Fifteen months after Grand Central nightclub closed permanently at Charles and Eager streets in Baltimore’s Mount Vernon neighborhood, a new LGBTQ-friendly nightclub called Central Bar Mount Vernon has opened several blocks away.
The developers who bought the old Grand Central property and closed the nightclub there so they can create a mixed-use office and restaurant complex in its place, a group called Landmark Partners, originally said they were aiming to complete construction by the end of 2021. They now say they’re behind schedule and have asked the city’s liquor board for extra time to open a new restaurant at that location.
A third Mount Vernon location that was at one point targeted to be a replacement for Grand Central, the former lesbian-oriented bar on Centre Street known as Flavor, will go up for auction on Dec. 3 at 10 a.m. in a sale by Atlantic Auctions on the steps of the Clarence M. Mitchell Jr. Courthouse, 100 N. Calvert St.
Here is an update on all three:
Central Bar Mount Vernon
Central Bar Mount Vernon had a “soft opening” on Friday, Nov. 12, at 885 N. Howard St., making it the latest addition to Baltimore’s Antique Row.
Owners Marc Hayes and Ivan Yordanov put a notice on Facebook around 6 p.m. on Friday saying that the bar would open around 8 p.m., with a limited alcohol selection, and it filled up right away. Over the course of the night, at least 75 people stopped in. Central had another crowd on Saturday – a sign that people are eager to check the place out.
Central is in the spot previously occupied by Bentley’s, a jazz bar and lounge. It’s actually three buildings in a row that are connected on the inside, 885 to 889 N. Howard St. Features include a long main bar, a dining area, a large commercial kitchen and second-floor dance and lounge areas with another bar and a mezzanine reminiscent of the one at Girard’s. The southernmost building is set up as a carryout.
Central markets itself as an LGBTQ+ (lesbian, gay, bisexual, transgender, queer and others)-affirming dance and night club that welcomes everyone. With 6,200 square foot of space over the three buildings, and Grand Central gone, it’s now one of the largest LGBTQ+ clubs in the city.
Hayes, who was the general manager of Grand Central, said he and Yordanov are using the first week or so to get alcohol and other items delivered and make sure everything is in good working order. They’re planning a “big opening” for the day after Thanksgiving, Nov. 26.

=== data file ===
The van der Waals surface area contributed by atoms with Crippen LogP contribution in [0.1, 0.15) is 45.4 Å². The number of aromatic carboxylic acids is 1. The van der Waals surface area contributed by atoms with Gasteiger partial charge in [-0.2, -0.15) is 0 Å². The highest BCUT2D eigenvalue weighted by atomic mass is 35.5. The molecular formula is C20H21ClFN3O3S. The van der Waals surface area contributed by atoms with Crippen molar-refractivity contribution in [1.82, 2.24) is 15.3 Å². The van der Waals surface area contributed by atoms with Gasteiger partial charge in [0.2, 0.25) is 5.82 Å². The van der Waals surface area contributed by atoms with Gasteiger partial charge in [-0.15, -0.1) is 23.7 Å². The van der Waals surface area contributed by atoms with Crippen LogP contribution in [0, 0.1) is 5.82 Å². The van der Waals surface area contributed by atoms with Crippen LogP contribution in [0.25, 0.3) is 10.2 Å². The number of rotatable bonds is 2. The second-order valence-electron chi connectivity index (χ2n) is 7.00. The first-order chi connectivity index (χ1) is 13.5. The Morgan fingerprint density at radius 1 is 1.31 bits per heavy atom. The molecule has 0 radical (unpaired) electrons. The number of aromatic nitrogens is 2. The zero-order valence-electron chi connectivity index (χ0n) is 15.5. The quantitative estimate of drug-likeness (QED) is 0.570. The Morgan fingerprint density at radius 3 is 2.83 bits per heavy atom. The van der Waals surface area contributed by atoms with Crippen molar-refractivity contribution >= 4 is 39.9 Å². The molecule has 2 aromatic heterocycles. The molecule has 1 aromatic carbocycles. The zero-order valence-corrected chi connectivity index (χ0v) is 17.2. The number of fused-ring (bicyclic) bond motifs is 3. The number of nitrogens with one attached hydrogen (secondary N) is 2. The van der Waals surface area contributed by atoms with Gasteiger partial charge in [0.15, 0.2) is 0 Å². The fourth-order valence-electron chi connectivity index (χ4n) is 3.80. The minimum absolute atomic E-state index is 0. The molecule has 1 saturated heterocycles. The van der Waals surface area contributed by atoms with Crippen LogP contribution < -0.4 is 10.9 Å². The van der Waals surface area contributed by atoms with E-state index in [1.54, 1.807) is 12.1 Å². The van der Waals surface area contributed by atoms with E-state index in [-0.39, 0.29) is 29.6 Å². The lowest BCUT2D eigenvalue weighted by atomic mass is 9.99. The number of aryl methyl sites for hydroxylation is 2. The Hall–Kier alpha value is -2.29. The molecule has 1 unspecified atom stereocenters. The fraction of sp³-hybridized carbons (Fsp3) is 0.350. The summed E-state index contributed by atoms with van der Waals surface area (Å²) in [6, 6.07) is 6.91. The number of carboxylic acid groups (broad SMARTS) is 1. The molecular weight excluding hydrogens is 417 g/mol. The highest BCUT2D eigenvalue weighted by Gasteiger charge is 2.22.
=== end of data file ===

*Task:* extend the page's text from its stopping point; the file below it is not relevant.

“We’re going to close for Thanksgiving to give everybody a chance to rest up and then get it on after that,” Hayes said.
Although Central didn’t have a cover charge the first weekend, Hayes said it will eventually have one on weekends. He said he also plans to have drag shows and other live entertainment.
Hayes and Yordanov had to obtain a new liquor license for the Howard Street location because Landmark Partners held onto Grand Central’s license when it bought the business and property at 1001-1003 North Charles St. from former owner Don Davis in 2019.
Grand Central license holders Jon Pannoni and George Watson said they wanted to use Grand Central’s liquor license for a new restaurant they hope to bring to the base of City House Charles, the eight-story office building Landmark is constructing in place of Grand Central.
Pannoni and Watson closed Grand Central in September 2020 after the city’s liquor board cited them for violating the city’s COVID-19 restrictions by serving people indoors when that wasn’t allowed. They paid a fine but retained the license.
Baltimore liquor board rules require license holders to keep a licensed establishment active or lose their license. The Charles Street location hasn’t served alcohol since Pannoni and Watson voluntarily closed Grand Central more than a year ago.
This fall, Pannoni appeared before the liquor board to ask for a 180-day “hardship extension” of a Class BD7 beer, wine and liquor license to give his team more time to open a new restaurant as part of City House Charles.
Pannoni didn’t speak but his attorney, former liquor board chairman Stephan Fogleman, told the board that construction is behind schedule because of the COVID-19 pandemic and supply chain issues related to that.
“The licensee suffered materials delays due to supply chain issues on items like lumber, exterior framing materials, and they’re now working with possible tenants and trying to get a lease together. So I’ve asked for an extension for 180 days,” which would keep the license active until June 2022, Fogleman said. After hearing their request, the liquor board members voted to grant the requested 180-day hardship extension.
During the liquor board meeting, Pannoni and Fogleman did not address another recent development at the City House construction site. In a presentation to the city’s Commission for Historical and Architectural Preservation, commissioners were told that excavation of the Grand Central property undermined the foundation of the adjacent building at 4 East Eager St., making that historic building so unsafe that it has to be taken down. That work is currently underway.
Before Hayes and Yordanov obtained a new liquor license for Howard Street, Hayes and Pannoni applied jointly to transfer the license from Flavor, the shuttered lesbian bar at 15 East Centre St., so Grand Central could use it and move there.
Before Flavor moved in, the four-story Centre Street building housed Midtown BBQ & Brew and the Midtown Yacht Club. As presented to the liquor board, Landmark Partners would have had a financial interest in the relocated Grand Central operation on Centre Street, but it never materialized and Hayes pursued the Howard Street location instead without Landmark.
The Dec. 3 auction for the Centre Street property includes the real estate only, not furnishings, fixtures or a liquor license.